Id. at 372–73. Although Donnally is an old case concerning different states and different laws, the Supreme Court’s intuition remains accurate. The question whether a distribution agreement is a “contract for sale” is not one of contract interpretation, but one of statutory interpretation. Illinois courts have interpreted their state’s statute to mean that a contract is a “contract for sale” subject to the UCC’s four-year limitations period if the contract “is predominately for goods with services being incidental, rather than predominately for services with goods being incidental.” Zielinski v. Miller, 277 Ill. App. 3d 735, 741, 214 Ill.Dec. 340, 660 N.E.2d 1289 (1995). And Illinois applies its own law in making that determination, even in the face of an express choice-of-law provision adopting the substantive law of a different state. Belleville Toyota, 199 Ill. 2d at 351–52, 264 Ill.Dec. 283, 770 N.E.2d 177. Issues of contract interpretation might arise as part of the overarching inquiry—for example, if it is unclear what one provision means and the ambiguity would tip the goods-services balance—but determining what test to apply is a statutory question, not a contractual one.

Even if JTE could succeed in its attempt to graft New York law into the statute of limitations inquiry (and it cannot), the outcome would be no different. Just as Illinois courts do, courts in New York “look[ ] to the ‘primary purpose’ test to determine which statute of limitations applies to the entire contract.” Cary Oil Co., Inc. v. MG Refining and Mktg., Inc., 90 F.Supp.2d 401, 407 (S.D.N.Y. 2000); Levin v. Hoffman Fuel Co., 94 A.D.2d 640, 462 N.Y.S.2d 195, 196 (1983) (“[T]he test established by controlling authority is whether the agreement is ‘predominantly’ one for the sale of goods or for the providing of services.”).

Under the primary-purpose test, the distribution agreement between JTE and Bimbo Foods easily qualifies as a contract for the sale of goods. We have previously pointed out that “virtually every jurisdiction that has addressed this issue” has concluded that dealership and distributorship agreements are “predominantly for the sale of goods.” Am. Suzuki Motor Corp. v. Bill Kummer, Inc., 65 F.3d 1381, 1386 (7th Cir. 1995). Illinois and New York are among these jurisdictions. See Belleville Toyota, 199 Ill. 2d at 353, 264 Ill.Dec. 283, 770 N.E.2d 177 (citing New York case law as persuasive). JTE has not explained how or why its contract with Bimbo Foods is distinguishable from the contract at issue in Belleville Toyota. True, JTE agreed to provide a significant amount of services under the Agreement, but as in Belleville Toyota, all of the service provisions are incidental to the larger purpose of the contract, which is to sell goods to consumers. Id. at 353–54, 264 Ill.Dec. 283, 770 N.E.2d 177. Because the agreement qualifies as a “contract for sale” of goods under Illinois law, it is governed by the UCC’s four-year statute of limitations and not by the ten-year period for other written contracts. JTE’s breach-of-contract claim is untimely.


JTE’s tortious-interference claim fares no better. Here, the battle between the parties is not over the proper limitations period (they agree that it is five years per 735 ILCS 5/13-205), but rather over the accrual date. JTE argues that under Illinois’s fraud-discovery rule, its claim did not accrue until it discovered the full extent of Bimbo Foods’s wrongdoing in early 2014. See Hermitage Corp. v. Contractors Adjustment Co., 166 Ill. 2d 72, 77–79, 209 Ill.Dec. 684, 651 N.E.2d 1132 (1995) (explaining that the discovery rule “delays the commencement of the relevant statute of limitations until the plaintiff knows or reasonably should know that he has been injured and that his injury was wrongfully caused” (quoting Jackson Jordan, Inc. v. Leydig, Voit & Mayer, 158 Ill. 2d 240, 249, 198 Ill.Dec. 786, 633 N.E.2d 627 (1994) ) ). Bimbo Foods responds that because JTE claims to have known Bimbo’s allegations of breach were false in 2011, it cannot take refuge in the discovery rule.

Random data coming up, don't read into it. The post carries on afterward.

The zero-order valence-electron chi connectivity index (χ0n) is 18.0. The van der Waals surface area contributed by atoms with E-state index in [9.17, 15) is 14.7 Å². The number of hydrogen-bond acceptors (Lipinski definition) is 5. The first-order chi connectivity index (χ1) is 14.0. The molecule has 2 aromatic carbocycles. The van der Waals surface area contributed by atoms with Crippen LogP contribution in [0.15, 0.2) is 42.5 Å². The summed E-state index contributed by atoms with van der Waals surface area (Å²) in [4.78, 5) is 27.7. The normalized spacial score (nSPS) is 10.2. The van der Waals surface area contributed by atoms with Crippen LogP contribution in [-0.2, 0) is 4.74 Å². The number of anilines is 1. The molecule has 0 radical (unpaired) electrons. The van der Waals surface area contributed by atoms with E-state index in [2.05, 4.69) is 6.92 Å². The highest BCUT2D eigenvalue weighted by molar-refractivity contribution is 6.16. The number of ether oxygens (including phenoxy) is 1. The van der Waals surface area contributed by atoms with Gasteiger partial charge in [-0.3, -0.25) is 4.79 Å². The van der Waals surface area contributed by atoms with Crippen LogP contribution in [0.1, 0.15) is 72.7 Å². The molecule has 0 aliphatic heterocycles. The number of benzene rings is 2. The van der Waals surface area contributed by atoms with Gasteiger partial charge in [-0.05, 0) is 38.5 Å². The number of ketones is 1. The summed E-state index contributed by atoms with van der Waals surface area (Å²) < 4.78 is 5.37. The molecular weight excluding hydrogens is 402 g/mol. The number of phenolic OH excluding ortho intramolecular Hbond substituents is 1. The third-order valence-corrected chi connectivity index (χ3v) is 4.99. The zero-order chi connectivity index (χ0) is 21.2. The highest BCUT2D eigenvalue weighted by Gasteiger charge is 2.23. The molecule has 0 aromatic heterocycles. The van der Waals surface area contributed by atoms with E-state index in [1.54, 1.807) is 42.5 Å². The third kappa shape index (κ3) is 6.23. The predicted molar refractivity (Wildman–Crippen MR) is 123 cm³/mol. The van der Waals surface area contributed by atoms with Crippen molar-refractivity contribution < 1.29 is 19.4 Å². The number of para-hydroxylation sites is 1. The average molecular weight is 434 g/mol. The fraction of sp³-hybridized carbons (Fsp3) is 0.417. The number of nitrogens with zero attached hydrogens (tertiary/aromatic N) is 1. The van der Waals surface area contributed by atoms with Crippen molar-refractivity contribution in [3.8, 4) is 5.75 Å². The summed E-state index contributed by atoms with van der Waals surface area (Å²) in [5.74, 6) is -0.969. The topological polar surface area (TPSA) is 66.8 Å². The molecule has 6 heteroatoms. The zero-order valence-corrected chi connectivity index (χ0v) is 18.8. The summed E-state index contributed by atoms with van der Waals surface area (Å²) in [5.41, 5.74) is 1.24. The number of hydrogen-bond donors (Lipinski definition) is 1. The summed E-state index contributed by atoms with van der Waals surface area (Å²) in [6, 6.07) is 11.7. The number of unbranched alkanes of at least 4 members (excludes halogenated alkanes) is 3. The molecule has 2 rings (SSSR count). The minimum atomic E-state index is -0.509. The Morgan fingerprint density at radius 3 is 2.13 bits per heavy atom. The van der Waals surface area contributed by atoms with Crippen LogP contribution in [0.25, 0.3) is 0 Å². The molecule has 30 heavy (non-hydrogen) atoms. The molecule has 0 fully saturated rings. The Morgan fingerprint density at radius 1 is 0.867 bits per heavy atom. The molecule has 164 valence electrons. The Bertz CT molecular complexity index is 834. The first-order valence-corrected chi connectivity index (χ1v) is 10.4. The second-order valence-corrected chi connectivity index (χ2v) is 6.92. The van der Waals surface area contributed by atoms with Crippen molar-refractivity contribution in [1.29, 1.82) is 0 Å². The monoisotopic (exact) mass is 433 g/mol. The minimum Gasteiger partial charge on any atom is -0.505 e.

Bimbo is correct. Although JTE’s complaint states that it did not know the extent of Bimbo Foods’s nefarious plan until early 2014, JTE admits to knowing in 2011 that (1) a district manager for Bimbo Foods removed products from store shelves to lodge a false complaint about JTE’s service, (2) JTE was “substantially perform[ing] its obligations” at the time of the breach, and (3) all of the breaches alleged by Bimbo were false. In other words, JTE “is not really disputing that it was ‘aware of the possibility that [it] had been wrongfully injured’ ” as of the injury date, but is arguing only that “it could not be sure.” Vector-Springfield Properties, Ltd. v. Central Ill. Light Co., Inc., 108 F.3d 806, 809 (7th Cir. 1997) (quoting Hermitage, 166 Ill. 2d at 84, 209 Ill.Dec. 684, 651 N.E.2d 1132). This is not enough to take advantage of the discovery rule. By the time JTE was injured by the notice of breach and forced sale, it knew that Bimbo Foods had subjected it to “wrongful conduct.” JTE did not know at the time which precise misdeeds were involved—they could have been a simple breach of contract, or tortious misconduct, or something else—but Illinois does not require that sort of specificity. “[S]ome indication of wrongdoing” is enough to prevent application of the discovery rule, whose application is reserved for “cases where the relationship between the injury and the alleged wrongful conduct is obscure.” Newell v. Newell, 406 Ill. App. 3d 1046, 1051, 347 Ill.Dec. 573, 942 N.E.2d 776 (2011). Unlike in cases with more opaque links between injury and wrongful conduct, it is apparent in this case that JTE “knew or should have known of the existence of the right to sue the defendant at the time of the [breach].” Golla v. General Motors Corp., 167 Ill. 2d 353, 365, 212 Ill.Dec. 549, 657 N.E.2d 894 (1995). JTE should not have “slumber[ed] on [its] rights” until it determined the exact way in which it was harmed. Nolan v. Johns-Manville Asbestos, 85 Ill. 2d 161, 171, 52 Ill.Dec. 1, 421 N.E.2d 864 (1981).

Although not raised by the parties, an additional defect in JTE’s tortious interference claim also dooms its case: under Illinois law, as is true in most states, “a party cannot tortiously interfere with its own contract,” nor can it tortiously interfere with any business expectancies created by that contract. Bass v. SMG, Inc., 328 Ill. App. 3d 492, 503, 262 Ill.Dec. 471, 765 N.E.2d 1079 (2002). As the Illinois courts have noted, “[t]o allow such claims to be litigated would invite tort law to absorb contract law.” Id. at 504, 262 Ill.Dec. 471, 765 N.E.2d 1079. Thus, JTE’s claim for tortious interference fails not only for untimeliness, but also on its merits.

We Affirm the judgment of the district court.

Wood, Chief Judge.